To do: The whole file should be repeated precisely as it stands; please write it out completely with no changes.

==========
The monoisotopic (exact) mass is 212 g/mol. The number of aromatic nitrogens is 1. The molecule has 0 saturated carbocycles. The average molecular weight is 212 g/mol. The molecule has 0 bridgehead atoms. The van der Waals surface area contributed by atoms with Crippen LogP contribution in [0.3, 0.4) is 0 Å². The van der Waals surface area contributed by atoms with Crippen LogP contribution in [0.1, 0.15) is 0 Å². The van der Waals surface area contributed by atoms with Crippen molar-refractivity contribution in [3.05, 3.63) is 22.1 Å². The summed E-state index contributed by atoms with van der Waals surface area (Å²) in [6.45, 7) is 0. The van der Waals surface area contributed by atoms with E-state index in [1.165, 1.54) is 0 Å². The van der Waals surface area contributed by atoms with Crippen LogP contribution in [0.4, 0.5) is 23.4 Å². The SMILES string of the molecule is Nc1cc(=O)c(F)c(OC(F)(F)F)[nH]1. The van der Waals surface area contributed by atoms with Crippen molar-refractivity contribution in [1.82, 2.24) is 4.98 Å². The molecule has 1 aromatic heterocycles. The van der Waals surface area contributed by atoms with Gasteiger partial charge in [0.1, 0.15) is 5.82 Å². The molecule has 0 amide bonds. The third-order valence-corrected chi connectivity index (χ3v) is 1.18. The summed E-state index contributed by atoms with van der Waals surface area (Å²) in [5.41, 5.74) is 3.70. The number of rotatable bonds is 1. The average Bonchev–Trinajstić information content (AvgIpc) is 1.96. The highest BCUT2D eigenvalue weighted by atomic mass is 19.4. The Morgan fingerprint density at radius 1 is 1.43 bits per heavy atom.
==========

The monoisotopic (exact) mass is 212 g/mol. The number of aromatic nitrogens is 1. The molecule has 0 saturated carbocycles. The average molecular weight is 212 g/mol. The molecule has 0 bridgehead atoms. The van der Waals surface area contributed by atoms with Crippen LogP contribution in [0.3, 0.4) is 0 Å². The van der Waals surface area contributed by atoms with Crippen LogP contribution in [0.1, 0.15) is 0 Å². The van der Waals surface area contributed by atoms with Crippen molar-refractivity contribution in [3.05, 3.63) is 22.1 Å². The summed E-state index contributed by atoms with van der Waals surface area (Å²) in [6.45, 7) is 0. The van der Waals surface area contributed by atoms with E-state index in [1.165, 1.54) is 0 Å². The van der Waals surface area contributed by atoms with Crippen LogP contribution in [0.4, 0.5) is 23.4 Å². The SMILES string of the molecule is Nc1cc(=O)c(F)c(OC(F)(F)F)[nH]1. The van der Waals surface area contributed by atoms with Crippen molar-refractivity contribution in [1.82, 2.24) is 4.98 Å². The molecule has 1 aromatic heterocycles. The van der Waals surface area contributed by atoms with Gasteiger partial charge in [0.1, 0.15) is 5.82 Å². The molecule has 0 amide bonds. The third-order valence-corrected chi connectivity index (χ3v) is 1.18. The summed E-state index contributed by atoms with van der Waals surface area (Å²) in [5.41, 5.74) is 3.70. The number of rotatable bonds is 1. The average Bonchev–Trinajstić information content (AvgIpc) is 1.96. The highest BCUT2D eigenvalue weighted by atomic mass is 19.4. The Morgan fingerprint density at radius 1 is 1.43 bits per heavy atom.